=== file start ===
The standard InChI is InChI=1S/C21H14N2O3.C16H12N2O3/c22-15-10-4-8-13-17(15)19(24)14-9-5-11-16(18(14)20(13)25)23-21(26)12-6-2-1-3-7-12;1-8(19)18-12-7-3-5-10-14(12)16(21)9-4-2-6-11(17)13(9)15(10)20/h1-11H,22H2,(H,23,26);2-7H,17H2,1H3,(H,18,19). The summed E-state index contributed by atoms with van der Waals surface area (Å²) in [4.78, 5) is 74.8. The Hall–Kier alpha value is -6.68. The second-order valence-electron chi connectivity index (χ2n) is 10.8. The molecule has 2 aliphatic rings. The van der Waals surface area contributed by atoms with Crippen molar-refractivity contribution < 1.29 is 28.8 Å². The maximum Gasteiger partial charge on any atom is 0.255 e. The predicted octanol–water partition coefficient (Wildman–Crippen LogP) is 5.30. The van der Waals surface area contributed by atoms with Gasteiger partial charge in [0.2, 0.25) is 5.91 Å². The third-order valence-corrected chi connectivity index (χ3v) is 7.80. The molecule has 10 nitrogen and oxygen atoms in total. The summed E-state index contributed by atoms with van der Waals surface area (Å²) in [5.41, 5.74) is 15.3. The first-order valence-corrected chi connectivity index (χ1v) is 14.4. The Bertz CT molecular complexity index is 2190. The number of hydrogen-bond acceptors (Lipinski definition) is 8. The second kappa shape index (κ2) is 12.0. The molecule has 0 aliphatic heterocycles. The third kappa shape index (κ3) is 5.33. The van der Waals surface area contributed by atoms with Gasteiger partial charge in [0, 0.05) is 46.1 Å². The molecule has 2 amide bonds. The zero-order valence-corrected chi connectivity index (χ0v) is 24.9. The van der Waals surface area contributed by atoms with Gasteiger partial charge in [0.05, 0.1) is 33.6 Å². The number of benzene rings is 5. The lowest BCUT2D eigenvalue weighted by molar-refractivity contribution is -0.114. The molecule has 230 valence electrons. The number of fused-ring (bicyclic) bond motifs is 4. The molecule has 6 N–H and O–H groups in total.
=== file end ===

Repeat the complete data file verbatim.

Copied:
The standard InChI is InChI=1S/C21H14N2O3.C16H12N2O3/c22-15-10-4-8-13-17(15)19(24)14-9-5-11-16(18(14)20(13)25)23-21(26)12-6-2-1-3-7-12;1-8(19)18-12-7-3-5-10-14(12)16(21)9-4-2-6-11(17)13(9)15(10)20/h1-11H,22H2,(H,23,26);2-7H,17H2,1H3,(H,18,19). The summed E-state index contributed by atoms with van der Waals surface area (Å²) in [4.78, 5) is 74.8. The Hall–Kier alpha value is -6.68. The second-order valence-electron chi connectivity index (χ2n) is 10.8. The molecule has 2 aliphatic rings. The van der Waals surface area contributed by atoms with Crippen molar-refractivity contribution < 1.29 is 28.8 Å². The maximum Gasteiger partial charge on any atom is 0.255 e. The predicted octanol–water partition coefficient (Wildman–Crippen LogP) is 5.30. The van der Waals surface area contributed by atoms with Gasteiger partial charge in [0.2, 0.25) is 5.91 Å². The third-order valence-corrected chi connectivity index (χ3v) is 7.80. The molecule has 10 nitrogen and oxygen atoms in total. The summed E-state index contributed by atoms with van der Waals surface area (Å²) in [5.41, 5.74) is 15.3. The first-order valence-corrected chi connectivity index (χ1v) is 14.4. The Bertz CT molecular complexity index is 2190. The number of hydrogen-bond acceptors (Lipinski definition) is 8. The second kappa shape index (κ2) is 12.0. The molecule has 0 aliphatic heterocycles. The third kappa shape index (κ3) is 5.33. The van der Waals surface area contributed by atoms with Gasteiger partial charge in [0, 0.05) is 46.1 Å². The molecule has 2 amide bonds. The zero-order valence-corrected chi connectivity index (χ0v) is 24.9. The van der Waals surface area contributed by atoms with Gasteiger partial charge in [0.05, 0.1) is 33.6 Å². The number of benzene rings is 5. The lowest BCUT2D eigenvalue weighted by molar-refractivity contribution is -0.114. The molecule has 230 valence electrons. The number of fused-ring (bicyclic) bond motifs is 4. The molecule has 6 N–H and O–H groups in total.